Well, not quite. Jorge Lorenzo, Moto GP Yamaha, is looking carefully where he is going
Motorcycling teaches observation. Riders pay more attention than drivers. Bikers look for changes in the road surface; they look for drains, manhole covers, cambers, ridges, painted lines and oil stains. They develop an acuity others rarely achieve. On two wheels your life depends on wisps of wind, flecks of rain, the smell of wet grass. Jackie Stewart once told me how he could sense when a race crowd’s attention was not on him (as it usually was) but on the accident round the next corner.
Motorcycling is like that. Your senses are heightened; there is intoxication – literally – in the adrenalin. I motorcycled as a teenager. You watch
other road users carefully when so much depends on reading their body language.
Girder forks and single cylinders. Ex-WD machines were affordable
I was drawn to motorcycling. I had no hope of a decent car, but a bike was almost within reach and even a modest 250 had a decent turn of speed. Years later, I went to a Guild of Motoring Writers’ test day on the Chobham track, cheerfully riding BMWs and memorably a Honda 400 Four, far and away the fastest bikes I had handled. In my teenage years anything over 60mph induced double vision. Bikes were harsh, vibrated and their guidance was imprecise. At Chobham, engines were silky smooth, handling was transformed with oleo struts and better tyres, and a hundred and twenty miles an hour was a dawdle. I was spellbound.
Common sense prevailed. I knew that I would go ever faster, much as I had done with cars, and accidents would hurt. You can’t have a small accident on a fast motorcycle. It’s possible but unlikely. In a car you could have quite a big accident and get away with it. I abandoned the idea of a motorcycle. I rather envied those astride high-revving masterpieces, getting the adrenalin rushes and thrills those oily and clattery British vertical twins had inspired all those years ago.
Well, I don’t feel like that now. Bikers should get ASBOs and be banished.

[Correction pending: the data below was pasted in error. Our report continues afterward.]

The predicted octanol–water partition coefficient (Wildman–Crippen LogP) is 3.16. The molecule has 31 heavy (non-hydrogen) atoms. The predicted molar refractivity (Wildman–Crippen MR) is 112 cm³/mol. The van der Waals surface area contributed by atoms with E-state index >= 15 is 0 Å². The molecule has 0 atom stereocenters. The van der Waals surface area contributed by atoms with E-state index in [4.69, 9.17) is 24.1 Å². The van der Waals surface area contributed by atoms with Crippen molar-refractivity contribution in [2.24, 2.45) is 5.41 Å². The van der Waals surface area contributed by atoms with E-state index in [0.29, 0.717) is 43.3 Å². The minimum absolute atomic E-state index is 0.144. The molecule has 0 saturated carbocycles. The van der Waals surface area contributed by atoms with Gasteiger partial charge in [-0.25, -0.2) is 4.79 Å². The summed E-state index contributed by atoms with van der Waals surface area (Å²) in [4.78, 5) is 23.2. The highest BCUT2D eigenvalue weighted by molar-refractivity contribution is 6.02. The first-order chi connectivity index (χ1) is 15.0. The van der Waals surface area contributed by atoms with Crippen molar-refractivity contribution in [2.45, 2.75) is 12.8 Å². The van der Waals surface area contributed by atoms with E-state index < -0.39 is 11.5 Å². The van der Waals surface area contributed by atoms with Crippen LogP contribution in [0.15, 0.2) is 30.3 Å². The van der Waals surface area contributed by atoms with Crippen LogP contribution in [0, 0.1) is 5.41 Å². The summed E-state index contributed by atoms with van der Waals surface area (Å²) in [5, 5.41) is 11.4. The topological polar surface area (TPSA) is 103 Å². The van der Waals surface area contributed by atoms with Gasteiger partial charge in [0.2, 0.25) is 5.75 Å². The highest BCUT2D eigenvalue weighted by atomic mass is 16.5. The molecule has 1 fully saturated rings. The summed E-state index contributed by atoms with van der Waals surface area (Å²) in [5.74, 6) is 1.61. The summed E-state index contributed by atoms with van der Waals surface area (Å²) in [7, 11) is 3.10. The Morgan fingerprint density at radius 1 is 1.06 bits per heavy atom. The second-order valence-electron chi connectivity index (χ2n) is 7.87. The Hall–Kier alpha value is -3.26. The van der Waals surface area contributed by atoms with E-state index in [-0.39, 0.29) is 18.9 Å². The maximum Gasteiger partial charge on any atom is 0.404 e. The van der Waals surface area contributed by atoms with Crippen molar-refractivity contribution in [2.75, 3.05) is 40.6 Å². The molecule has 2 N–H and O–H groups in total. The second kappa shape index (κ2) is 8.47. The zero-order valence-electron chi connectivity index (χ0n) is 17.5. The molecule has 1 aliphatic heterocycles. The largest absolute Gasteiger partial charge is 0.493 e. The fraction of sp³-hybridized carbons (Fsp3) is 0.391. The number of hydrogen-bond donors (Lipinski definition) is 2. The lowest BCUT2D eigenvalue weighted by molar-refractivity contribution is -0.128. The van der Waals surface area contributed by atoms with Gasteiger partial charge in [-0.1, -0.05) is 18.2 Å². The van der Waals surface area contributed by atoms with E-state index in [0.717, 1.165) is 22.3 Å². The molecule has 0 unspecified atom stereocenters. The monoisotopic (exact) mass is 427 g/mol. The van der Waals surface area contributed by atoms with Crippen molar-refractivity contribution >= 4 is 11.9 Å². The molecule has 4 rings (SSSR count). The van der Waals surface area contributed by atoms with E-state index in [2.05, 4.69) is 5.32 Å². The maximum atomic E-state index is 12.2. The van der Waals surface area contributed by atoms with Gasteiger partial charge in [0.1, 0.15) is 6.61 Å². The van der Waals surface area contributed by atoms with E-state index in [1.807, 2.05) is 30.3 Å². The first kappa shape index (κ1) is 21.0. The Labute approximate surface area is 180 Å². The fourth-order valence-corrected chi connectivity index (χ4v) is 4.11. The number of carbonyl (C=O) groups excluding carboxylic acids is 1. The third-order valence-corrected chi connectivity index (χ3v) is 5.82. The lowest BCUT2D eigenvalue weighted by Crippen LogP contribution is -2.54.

Take noise. You can tell it's the weekend by engines revving to 7,000 on the bypass. It is like living within earshot of a grand prix.
It was mayhem in Derbyshire last week. There are 50mph limits everywhere thanks to bikes. Lines of traffic amble along decent undulating open roads, with good sight lines and gracious curves while bikers swerve round them. A traffic officer told me the limits are to try and reduce motorcycle casualties. Notices proclaim motorcycle danger areas. Yellow and black placards entreat drivers to Think Bike! Of course the adrenalin junkies take no notice. They gather in villages, bikes gleaming in chromium, resplendent in glossy paint, riders in coloured leathers and artworked helmets.
But these are not keen bright-eyed youngsters. They are white-haired, balding overweight born-again bikers, who can now afford machines three times as fast as the Triumph Thunderbirds and Norton Dominators they couldn’t run to as teenagers. They ride at weekends, they ride badly, and their observation is poor. You don’t need to be a traffic officer to see how unsafe they are so we suffer speed limits, notices and scary manoeuvres.
Born-again bikers should be restricted to what was in series production when they were sixteen. No more Suzuki, Honda, Kawasaki and Yamaha multi-cylindered howling monsters. No more racy coloured leathers. They should act their age with a Barbour suit and a Corker helmet, on a Francis-Barnett, James Captain or BSA Bantam. LE Velocettes were quiet. Four-strokes should be bolted to Watsonian sidecars and American V-twins utterly forbidden.
Magnificent machinery. Norton Dominator